A Randomized, Placebo-Controlled Trial of Metformin for the Treatment of Overweight Induced by Antipsychotic Medication in Young People With Autism Spectrum Disorder: Open-Label Extension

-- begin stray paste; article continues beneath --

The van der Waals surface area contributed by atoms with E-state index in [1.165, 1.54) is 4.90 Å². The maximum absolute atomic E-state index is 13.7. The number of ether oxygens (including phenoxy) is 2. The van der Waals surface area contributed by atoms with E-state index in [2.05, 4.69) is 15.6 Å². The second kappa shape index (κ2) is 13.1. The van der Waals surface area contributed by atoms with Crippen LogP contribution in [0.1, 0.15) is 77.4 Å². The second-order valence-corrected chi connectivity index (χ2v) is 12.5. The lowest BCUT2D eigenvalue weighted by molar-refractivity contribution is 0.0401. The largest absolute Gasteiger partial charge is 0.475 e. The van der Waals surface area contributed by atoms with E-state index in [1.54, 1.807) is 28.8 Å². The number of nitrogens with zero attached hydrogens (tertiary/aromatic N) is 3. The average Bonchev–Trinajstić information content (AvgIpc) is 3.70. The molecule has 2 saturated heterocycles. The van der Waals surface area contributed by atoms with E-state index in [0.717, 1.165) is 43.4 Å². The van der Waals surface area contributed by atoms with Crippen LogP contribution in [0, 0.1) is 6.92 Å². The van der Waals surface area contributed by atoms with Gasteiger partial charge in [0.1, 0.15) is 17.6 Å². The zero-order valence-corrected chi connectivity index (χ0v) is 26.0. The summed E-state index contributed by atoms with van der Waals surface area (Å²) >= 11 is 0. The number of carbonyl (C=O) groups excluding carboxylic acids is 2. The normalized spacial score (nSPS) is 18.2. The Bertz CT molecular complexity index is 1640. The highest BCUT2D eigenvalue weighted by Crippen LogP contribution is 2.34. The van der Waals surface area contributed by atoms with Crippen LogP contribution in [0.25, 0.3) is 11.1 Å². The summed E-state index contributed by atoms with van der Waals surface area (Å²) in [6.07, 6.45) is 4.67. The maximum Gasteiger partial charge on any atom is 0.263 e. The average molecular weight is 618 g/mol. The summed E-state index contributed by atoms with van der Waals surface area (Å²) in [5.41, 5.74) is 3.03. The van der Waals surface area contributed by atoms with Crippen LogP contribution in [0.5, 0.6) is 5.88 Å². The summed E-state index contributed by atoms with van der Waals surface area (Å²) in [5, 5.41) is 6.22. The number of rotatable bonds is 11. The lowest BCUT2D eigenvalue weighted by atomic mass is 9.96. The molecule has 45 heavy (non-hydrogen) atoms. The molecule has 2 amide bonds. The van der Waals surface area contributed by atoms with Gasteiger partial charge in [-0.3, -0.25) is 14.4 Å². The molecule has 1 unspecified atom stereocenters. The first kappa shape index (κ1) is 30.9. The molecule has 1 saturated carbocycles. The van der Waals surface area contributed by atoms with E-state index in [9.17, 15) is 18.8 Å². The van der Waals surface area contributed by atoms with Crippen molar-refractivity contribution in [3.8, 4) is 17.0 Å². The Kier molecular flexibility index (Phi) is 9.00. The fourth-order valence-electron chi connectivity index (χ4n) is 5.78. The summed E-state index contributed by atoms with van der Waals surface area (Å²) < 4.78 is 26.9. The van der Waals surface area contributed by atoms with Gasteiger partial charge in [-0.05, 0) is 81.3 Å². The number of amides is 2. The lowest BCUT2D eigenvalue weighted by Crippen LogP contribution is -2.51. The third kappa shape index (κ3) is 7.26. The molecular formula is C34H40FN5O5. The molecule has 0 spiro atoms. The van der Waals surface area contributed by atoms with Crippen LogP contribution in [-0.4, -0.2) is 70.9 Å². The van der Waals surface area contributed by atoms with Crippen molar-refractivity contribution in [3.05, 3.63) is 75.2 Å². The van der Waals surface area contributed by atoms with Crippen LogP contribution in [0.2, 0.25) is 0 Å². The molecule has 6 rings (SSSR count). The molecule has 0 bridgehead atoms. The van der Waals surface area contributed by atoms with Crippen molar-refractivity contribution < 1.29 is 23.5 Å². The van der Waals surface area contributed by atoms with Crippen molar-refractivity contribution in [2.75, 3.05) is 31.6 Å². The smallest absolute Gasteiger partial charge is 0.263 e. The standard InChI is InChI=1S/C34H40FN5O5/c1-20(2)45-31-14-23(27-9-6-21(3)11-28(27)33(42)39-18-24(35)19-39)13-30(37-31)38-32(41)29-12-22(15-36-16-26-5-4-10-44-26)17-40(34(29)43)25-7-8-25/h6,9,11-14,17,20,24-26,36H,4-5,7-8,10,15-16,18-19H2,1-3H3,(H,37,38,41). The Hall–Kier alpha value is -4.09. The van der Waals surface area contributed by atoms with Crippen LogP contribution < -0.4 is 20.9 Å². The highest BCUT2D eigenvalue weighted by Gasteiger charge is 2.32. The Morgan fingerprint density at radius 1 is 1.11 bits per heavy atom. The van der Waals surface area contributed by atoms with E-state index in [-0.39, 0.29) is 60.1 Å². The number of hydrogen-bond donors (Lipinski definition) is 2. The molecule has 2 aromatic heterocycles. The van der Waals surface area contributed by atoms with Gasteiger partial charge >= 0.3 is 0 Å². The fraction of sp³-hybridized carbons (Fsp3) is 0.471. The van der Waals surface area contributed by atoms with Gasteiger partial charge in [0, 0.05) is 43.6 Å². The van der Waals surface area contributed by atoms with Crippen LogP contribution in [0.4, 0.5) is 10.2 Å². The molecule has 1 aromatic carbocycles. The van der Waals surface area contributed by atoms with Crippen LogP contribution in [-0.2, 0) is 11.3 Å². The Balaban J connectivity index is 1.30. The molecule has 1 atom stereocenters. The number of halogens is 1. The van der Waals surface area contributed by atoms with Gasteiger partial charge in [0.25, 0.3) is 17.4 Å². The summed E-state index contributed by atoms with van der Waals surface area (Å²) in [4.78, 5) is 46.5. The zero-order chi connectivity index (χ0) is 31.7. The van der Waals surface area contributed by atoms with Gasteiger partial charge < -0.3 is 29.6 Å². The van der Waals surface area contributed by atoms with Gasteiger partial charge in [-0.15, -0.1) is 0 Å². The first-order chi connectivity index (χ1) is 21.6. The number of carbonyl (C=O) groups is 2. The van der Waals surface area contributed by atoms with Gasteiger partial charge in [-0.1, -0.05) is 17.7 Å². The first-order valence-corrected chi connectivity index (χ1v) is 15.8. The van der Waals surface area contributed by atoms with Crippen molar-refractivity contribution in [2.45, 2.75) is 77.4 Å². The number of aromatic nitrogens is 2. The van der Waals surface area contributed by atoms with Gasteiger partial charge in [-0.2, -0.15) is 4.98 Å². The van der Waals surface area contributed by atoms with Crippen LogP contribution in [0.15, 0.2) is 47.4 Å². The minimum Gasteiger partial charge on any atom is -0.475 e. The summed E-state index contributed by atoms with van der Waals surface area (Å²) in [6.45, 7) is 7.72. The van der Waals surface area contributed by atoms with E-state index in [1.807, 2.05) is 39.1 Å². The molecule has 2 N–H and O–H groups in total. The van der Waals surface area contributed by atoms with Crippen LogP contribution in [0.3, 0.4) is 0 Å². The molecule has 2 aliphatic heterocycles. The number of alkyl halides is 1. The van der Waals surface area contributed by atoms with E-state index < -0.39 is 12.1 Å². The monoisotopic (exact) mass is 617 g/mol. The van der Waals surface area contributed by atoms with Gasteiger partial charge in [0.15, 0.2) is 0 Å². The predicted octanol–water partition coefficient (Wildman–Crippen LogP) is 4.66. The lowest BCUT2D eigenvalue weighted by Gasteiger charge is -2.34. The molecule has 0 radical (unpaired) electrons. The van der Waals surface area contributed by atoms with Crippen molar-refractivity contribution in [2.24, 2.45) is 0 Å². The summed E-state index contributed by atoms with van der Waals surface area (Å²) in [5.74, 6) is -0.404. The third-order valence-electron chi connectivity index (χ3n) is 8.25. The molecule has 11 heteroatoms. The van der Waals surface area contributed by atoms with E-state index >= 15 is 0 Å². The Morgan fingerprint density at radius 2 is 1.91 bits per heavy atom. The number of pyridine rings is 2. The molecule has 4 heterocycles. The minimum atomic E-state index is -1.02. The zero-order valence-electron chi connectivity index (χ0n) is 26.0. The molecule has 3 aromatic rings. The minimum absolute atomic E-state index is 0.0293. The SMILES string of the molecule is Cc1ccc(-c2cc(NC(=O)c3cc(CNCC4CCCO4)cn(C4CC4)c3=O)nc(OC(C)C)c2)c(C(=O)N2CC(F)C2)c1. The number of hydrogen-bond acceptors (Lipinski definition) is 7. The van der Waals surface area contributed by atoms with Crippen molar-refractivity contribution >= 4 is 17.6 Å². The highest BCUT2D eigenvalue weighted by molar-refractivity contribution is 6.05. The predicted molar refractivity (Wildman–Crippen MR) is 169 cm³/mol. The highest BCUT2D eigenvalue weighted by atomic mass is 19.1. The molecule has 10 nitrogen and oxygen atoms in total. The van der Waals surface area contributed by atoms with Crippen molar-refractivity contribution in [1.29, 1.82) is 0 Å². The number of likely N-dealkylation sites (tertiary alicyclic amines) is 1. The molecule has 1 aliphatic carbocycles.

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OBJECTIVE: A previous study reported on a 16-week placebo-controlled, randomized clinical trial (RCT) of metformin for weight stabilization in 61 children and adolescents 6 to 17 years old with autism spectrum disorder who were prescribed atypical antipsychotics. The present study describes the results of a 16-week open-label extension. METHOD: Fifty-two participants from the acute trial (85%) entered the extension; 22 had been on metformin during the initial RCT and 30 had been on placebo. Participants were re-titrated to 500 mg twice a day (6- to 9-year-olds) or 850 mg twice a day (10- to 17-year-olds) during the open-label extension. Primary outcome measure was change in body mass index (BMI) z-score after 16 weeks; secondary outcomes were change in additional body composition and metabolic parameters. RESULTS: After 16 weeks of open-label treatment, participants initially taking placebo during the RCT had lower BMI z-scores (mean 16-week change -0.10, p = .004). Statistically significant improvements also were noted in secondary body composition measures (weight z-score and BMI and weight percentile) but not in metabolic variables. Participants who initially had been taking metformin during the 16-week RCT maintained prior decreases in BMI z-scores but did not have additional weight loss. Three participants discontinued treatment because of an adverse event. No significant changes were noted on metabolic measures, although the decrease in hemoglobin A1c was large (∼1 mmol) and consistent across the acute and open-label phases. CONCLUSION: Metformin can be effective for decreasing weight gain associated with atypical antipsychotic use and maintaining prior improvement in children and adolescents with autism spectrum disorder. Clinical trial registration information-Treatment of Overweight Induced by Antipsychotic Medication in Young People With Autism Spectrum Disorders (ASD); http://clinicaltrials.gov/; NCT01825798.
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